Hashtag Declared 2012 Word of the Year
These days it seems like everyone goes around declaring the “word of the year,” but the tradition began with the American Dialect Society, which met last night in Boston for its 23rd annual Word of the Year vote. It’s a spirited event, where the members of the society—a group of linguists, lexicographers, and other professional language scholars—argue for their choices.
The American Dialect Society has selected its Word of the Year for 2012, and the winner was a bit of a surprise. It wasn’t fiscal cliff, the ubiquitous term in the news from Capitol Hill. And it wasn’t YOLO, the youthful acronym for “You Only Live Once” that quickly rose (and just as quickly fell) this past year. No, the ultimate champion was that mainstay of the Twittersphere, hashtag.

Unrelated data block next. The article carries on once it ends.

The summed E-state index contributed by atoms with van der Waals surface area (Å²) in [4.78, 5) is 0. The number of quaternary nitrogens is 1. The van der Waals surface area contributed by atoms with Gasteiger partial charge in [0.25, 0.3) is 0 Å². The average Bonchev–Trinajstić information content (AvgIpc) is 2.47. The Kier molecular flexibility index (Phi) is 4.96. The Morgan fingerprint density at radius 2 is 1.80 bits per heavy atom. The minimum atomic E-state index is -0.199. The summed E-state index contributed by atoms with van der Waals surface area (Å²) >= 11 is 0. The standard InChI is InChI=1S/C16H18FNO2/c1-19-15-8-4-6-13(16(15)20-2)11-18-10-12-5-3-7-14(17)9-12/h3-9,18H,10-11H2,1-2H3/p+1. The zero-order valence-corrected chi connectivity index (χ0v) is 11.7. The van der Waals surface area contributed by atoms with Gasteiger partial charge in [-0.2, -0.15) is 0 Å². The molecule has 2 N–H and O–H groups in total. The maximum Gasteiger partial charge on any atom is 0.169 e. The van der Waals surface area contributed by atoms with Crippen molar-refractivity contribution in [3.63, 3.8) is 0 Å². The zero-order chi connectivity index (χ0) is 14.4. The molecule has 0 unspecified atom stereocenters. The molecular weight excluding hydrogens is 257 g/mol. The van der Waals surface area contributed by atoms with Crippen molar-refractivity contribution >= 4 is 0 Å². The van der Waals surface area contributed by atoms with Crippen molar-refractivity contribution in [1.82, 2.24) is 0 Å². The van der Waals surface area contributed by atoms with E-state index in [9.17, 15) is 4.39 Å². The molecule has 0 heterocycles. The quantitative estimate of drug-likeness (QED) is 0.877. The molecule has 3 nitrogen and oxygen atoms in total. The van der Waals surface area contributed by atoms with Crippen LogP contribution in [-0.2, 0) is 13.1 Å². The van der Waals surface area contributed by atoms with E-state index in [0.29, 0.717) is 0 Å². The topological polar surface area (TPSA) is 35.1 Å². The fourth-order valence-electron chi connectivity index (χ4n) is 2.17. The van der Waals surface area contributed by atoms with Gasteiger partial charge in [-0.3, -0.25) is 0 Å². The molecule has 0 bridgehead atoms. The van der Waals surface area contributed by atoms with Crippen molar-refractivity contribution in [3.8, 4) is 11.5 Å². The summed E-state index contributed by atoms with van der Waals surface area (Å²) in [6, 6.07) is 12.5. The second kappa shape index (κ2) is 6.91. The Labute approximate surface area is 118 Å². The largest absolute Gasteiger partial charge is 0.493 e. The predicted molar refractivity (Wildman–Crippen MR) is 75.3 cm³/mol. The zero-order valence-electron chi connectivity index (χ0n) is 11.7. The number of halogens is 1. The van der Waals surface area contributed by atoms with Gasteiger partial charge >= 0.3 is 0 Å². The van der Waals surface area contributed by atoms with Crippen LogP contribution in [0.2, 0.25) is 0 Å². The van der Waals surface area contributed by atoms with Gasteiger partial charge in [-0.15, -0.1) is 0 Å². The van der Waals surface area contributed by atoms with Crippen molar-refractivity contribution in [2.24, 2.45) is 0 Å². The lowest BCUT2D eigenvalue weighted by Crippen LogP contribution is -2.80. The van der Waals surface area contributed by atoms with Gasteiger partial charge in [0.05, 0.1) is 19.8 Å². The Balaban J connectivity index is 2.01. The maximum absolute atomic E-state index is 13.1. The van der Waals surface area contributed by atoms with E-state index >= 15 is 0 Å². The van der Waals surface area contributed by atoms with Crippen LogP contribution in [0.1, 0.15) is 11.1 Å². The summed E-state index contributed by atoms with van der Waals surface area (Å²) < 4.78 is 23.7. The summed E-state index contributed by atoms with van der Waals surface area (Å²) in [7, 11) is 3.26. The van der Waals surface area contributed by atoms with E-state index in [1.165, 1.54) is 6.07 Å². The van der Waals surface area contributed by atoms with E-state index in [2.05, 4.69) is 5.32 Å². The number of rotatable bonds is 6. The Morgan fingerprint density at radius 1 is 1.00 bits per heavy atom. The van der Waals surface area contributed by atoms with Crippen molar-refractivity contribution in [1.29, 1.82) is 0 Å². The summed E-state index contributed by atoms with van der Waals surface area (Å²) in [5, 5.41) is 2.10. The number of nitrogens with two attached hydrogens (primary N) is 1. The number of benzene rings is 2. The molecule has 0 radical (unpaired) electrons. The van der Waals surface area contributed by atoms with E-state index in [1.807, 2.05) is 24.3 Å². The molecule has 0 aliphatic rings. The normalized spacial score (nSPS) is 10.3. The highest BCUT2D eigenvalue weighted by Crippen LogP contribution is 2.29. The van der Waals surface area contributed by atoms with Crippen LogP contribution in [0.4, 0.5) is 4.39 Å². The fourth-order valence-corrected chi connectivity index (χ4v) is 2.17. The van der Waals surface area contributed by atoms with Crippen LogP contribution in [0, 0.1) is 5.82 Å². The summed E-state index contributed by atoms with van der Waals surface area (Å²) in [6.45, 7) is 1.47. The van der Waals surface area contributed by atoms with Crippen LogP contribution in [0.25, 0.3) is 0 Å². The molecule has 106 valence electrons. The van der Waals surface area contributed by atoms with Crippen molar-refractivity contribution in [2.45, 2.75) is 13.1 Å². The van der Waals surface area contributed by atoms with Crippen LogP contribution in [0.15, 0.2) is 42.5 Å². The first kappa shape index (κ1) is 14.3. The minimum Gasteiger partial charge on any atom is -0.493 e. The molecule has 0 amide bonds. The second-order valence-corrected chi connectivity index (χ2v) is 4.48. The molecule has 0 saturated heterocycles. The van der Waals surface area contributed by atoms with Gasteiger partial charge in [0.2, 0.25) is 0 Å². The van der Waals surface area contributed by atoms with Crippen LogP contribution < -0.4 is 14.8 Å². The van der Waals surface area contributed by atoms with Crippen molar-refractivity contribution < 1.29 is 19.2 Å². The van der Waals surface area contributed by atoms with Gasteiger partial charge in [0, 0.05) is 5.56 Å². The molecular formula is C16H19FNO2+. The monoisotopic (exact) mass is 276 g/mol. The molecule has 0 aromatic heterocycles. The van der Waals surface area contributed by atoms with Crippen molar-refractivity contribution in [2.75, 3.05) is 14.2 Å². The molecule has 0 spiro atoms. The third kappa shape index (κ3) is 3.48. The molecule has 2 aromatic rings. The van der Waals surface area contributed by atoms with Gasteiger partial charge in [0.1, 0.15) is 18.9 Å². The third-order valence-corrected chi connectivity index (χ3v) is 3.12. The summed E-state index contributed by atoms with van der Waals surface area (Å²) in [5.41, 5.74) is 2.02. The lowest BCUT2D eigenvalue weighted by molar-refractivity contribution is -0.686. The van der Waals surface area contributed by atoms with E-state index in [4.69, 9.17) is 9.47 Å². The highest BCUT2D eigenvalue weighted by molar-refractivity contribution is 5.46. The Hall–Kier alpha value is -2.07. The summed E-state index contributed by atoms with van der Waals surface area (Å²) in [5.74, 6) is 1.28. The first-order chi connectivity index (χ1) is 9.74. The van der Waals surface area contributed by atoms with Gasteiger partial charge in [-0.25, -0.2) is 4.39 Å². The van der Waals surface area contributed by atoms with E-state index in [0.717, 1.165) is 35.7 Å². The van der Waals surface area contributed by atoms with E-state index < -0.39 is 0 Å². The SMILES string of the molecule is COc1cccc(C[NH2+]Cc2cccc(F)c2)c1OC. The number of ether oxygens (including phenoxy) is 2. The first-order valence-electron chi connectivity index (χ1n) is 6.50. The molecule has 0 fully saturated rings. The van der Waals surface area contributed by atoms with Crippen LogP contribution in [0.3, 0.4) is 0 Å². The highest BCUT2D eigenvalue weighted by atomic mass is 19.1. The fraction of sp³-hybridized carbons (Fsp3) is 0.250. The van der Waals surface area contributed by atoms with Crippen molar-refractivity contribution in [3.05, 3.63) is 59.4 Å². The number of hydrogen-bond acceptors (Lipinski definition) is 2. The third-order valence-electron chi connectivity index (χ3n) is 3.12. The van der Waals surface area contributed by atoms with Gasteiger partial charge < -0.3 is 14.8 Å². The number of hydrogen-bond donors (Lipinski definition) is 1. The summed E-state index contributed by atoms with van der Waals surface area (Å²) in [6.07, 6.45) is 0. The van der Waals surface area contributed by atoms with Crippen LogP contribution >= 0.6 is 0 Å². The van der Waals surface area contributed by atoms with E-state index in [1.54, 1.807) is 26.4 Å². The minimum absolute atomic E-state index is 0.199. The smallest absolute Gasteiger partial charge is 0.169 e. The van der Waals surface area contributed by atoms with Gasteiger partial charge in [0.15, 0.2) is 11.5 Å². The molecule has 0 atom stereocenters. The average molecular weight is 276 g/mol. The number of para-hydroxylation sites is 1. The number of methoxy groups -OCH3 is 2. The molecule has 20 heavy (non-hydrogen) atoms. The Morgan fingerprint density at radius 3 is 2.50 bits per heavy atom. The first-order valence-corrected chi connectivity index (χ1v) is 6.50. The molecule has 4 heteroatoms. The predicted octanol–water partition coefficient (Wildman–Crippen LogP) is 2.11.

A hashtag is a convention used on Twitter to organize conversations, mark topics, or make witty commentary, created by appending a word or phrase with the hash symbol (#) preceding it.Word of the Year is interpreted in its broader sense as “vocabulary item” — not just words but phrases. The words or phrases do not have to be brand-new, but they have to be newly prominent or notable in the past year.
This isn’t the first time an Internet term has gotten the nod: “Tweet” was declared word of the year by the group in 2010, while “Google” was then-named the word of the decade. In a nod to the worldwide Occupy movements, the group declared “Occupy” to be last year’s word of the year.